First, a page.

Sunday, January 11, 2009

Last minute film festival prep tips part 2 - warm up your web site

A nicely designed site for Blood Car As a filmmaker, your web site is one of the best marketing tools you have. Long before the lights go down at your first screening, your web site is where people will learn about you and your film. Months (years!) after the festival ends, your movie's site will be the touchstone for those curious about your work. Dollar for dollar, there is nothing else you can buy that will work for your movie as tirelessly and as effectively as the electronic sentinel that is a web site.

So make it good.

One of the best collections of advice for filmmakers I've encountered about their web sites comes from my friend Jette Kernion in her Open Letter to Indy/Low-Budget Filmmakers. Go ahead, click on over and read it. I'll wait.

Back again? Good. I hope Jette's words are sinking in and that you're ready to build a web site that isn't just attractive but useful as well. Let's review her advice with a few extra pointers.

» Include lots of text about the film, including the names of the cast and crew, so that the site shows up in Google searches. The fancy name for this is "search engine optimization," but the plain truth is that search engines grab onto text best. If you're rendering that text as graphics or you've embedded it into a Flash presentation, you could be shooting yourself in the foot. Keep it simple and leave the flaming logos to the site for the next Tomb Raider film.

» Post a number of striking photos at different resolutions, and make them easily available for download. The less you make a journalist (whether an editor from Variety or a local blogger) work, the more likely you are to get good coverage. Cropping screen captures is work. Resizing photos is work. I think you can figure out the rest. Again, don't hide them inside a PDF, a fancy Flash slideshow, or assume that a trailer is a sufficient substitute for still photos. If you want the word to spread, you have to make the spreading easy.

» Publish your contact info, including e-mail, telephone, and snail mail. Your web site is your business card to the world. If the world can't get in touch with you, it can't write nice stories about you. Or ask you about a new job on a film crew. Or buy your movie. So get your contact info out there, and get a good spam filter. (I recommend using gmail.)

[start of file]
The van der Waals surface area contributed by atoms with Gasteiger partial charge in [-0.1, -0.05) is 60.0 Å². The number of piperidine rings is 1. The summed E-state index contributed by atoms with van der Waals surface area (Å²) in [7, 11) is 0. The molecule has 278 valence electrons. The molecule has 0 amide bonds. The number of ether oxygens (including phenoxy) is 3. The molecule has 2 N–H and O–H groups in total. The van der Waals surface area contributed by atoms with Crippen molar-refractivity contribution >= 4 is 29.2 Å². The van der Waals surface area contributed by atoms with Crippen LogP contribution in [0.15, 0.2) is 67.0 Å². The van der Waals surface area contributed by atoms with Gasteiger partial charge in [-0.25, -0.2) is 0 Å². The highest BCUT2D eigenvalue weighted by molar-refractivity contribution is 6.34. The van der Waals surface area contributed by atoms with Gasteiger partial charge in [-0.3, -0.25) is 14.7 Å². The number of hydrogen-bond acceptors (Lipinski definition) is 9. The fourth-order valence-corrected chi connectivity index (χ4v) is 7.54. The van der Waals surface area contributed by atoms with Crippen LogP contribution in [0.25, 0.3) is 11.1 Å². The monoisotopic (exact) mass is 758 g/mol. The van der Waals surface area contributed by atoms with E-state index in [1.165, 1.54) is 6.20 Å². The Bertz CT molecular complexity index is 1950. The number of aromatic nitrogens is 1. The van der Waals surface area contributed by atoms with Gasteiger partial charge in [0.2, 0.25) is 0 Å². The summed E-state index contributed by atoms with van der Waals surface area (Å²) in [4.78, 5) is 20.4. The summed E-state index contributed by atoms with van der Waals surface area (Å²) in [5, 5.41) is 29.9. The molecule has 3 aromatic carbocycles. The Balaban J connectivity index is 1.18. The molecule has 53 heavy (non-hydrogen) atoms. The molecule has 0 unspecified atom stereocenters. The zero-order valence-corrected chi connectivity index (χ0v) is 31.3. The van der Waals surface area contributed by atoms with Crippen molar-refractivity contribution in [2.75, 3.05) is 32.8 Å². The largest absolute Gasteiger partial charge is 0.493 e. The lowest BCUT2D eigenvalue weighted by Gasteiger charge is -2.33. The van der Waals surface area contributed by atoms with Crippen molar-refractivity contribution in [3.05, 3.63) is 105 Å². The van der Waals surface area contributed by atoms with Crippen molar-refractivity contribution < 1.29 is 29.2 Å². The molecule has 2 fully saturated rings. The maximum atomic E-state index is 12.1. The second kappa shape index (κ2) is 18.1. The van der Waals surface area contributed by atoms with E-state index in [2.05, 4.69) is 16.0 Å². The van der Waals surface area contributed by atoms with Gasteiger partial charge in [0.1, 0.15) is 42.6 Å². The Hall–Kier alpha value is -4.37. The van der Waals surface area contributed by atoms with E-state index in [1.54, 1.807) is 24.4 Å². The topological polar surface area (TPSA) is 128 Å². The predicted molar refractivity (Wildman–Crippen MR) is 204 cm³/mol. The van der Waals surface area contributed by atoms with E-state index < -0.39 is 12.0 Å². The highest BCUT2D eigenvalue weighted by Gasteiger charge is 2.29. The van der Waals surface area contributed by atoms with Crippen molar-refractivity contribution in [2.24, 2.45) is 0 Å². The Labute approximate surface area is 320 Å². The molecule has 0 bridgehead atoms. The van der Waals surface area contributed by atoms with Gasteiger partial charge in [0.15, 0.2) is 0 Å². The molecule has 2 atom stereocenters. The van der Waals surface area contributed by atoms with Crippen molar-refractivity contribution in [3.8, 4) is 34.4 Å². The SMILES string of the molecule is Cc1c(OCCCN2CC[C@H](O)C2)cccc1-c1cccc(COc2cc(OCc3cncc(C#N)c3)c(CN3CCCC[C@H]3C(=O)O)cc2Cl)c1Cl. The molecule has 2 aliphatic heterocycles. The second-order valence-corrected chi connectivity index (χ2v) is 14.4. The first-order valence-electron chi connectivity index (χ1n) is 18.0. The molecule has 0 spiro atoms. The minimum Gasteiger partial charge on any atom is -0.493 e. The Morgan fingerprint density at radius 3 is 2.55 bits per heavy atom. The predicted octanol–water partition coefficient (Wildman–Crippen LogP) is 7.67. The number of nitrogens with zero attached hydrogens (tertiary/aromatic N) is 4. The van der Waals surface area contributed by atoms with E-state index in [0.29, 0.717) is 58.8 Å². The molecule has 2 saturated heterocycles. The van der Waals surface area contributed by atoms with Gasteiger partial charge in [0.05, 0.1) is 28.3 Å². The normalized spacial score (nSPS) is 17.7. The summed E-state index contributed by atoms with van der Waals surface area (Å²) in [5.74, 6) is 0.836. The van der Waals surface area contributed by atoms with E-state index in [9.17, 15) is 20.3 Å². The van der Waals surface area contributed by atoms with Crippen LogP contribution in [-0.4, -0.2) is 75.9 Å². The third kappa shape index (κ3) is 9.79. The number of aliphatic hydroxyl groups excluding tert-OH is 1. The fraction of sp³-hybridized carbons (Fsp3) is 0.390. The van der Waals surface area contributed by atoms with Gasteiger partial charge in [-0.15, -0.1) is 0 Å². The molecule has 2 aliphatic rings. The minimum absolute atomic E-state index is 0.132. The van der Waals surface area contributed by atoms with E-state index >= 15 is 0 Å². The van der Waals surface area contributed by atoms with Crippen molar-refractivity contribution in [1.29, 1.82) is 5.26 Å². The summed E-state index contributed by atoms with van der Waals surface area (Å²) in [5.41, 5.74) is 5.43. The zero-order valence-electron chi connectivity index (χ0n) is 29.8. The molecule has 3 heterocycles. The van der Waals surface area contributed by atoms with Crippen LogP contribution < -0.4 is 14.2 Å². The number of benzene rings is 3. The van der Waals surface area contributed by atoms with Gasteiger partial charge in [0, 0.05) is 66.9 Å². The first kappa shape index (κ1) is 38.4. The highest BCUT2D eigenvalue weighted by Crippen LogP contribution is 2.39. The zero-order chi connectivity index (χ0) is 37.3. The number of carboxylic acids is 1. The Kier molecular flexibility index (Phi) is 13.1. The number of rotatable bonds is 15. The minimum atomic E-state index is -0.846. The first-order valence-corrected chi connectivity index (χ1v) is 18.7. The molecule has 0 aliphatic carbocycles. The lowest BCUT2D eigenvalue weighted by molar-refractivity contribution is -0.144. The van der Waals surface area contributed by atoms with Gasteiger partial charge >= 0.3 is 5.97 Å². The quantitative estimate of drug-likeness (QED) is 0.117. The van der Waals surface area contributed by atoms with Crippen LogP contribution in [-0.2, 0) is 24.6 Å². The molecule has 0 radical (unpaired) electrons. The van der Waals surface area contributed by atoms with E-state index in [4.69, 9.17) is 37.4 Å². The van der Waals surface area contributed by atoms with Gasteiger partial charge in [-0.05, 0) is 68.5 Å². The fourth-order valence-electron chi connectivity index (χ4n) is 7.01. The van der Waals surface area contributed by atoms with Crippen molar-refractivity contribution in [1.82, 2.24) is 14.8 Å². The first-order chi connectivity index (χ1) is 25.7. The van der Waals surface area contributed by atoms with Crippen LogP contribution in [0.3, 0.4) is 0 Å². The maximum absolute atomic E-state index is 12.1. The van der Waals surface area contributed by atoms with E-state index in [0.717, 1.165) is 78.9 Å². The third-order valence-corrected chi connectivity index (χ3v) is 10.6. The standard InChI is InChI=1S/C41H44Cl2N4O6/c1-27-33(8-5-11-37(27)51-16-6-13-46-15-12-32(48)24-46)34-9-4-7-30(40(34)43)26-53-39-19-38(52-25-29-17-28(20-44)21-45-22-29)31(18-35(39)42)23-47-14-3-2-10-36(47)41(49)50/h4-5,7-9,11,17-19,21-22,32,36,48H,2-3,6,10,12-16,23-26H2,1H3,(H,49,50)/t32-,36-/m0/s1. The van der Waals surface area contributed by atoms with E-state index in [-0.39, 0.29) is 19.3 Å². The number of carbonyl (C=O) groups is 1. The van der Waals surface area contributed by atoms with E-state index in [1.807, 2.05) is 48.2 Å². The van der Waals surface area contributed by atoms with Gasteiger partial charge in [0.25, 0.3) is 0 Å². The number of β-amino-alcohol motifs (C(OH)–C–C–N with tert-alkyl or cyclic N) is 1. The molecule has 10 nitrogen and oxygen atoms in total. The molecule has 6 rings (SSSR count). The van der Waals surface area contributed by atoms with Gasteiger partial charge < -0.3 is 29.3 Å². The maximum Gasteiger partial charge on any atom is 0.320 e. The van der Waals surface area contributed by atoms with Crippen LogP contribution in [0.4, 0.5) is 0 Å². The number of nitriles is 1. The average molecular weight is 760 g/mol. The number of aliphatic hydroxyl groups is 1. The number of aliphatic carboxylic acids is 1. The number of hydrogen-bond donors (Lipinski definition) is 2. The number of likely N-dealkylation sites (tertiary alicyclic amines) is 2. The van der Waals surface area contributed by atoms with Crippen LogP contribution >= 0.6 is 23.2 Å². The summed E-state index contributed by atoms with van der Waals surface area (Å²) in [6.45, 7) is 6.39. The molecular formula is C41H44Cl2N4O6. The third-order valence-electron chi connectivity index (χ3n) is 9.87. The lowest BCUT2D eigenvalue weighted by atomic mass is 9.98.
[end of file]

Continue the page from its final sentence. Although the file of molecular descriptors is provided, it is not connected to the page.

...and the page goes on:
» Post a trailer. Or five. Any halfway entertaining footage (bloopers, deleted scenes, etc) that didn't actually make it into the film should be present somewhere on the site. Include links to your previous work, especially short films that can be digested quickly and easily online. Make sure your trailer is on YouTube or a similar video site so that visitors can post it on their own web sites and blogs. (Get familiar with the mantra "Embed and Spread." It works.) Give away as much free entertainment as you can, because it's the way you win fans who will later pay to see your work.

pic » Start a blog. Yeah, you read that right. A blog. Most filmmakers like the idea of starting a blog but don't have a clue what to put in it. I'll cover that more in a later post, but for now start posting stories about the making of the film. Profile your cast and crew. Mention your other projects. Announce your upcoming screenings. Post recaps of your question-and-answer sessions. If your film is a documentary, post news about your doc's subject. (You can even get Yahoo News to email you the latest stories on your subject of choice.) It's a big world out there, and there's lots to talk about. A blog provides your fans with a reason to come back, so even if you just post once a week, post.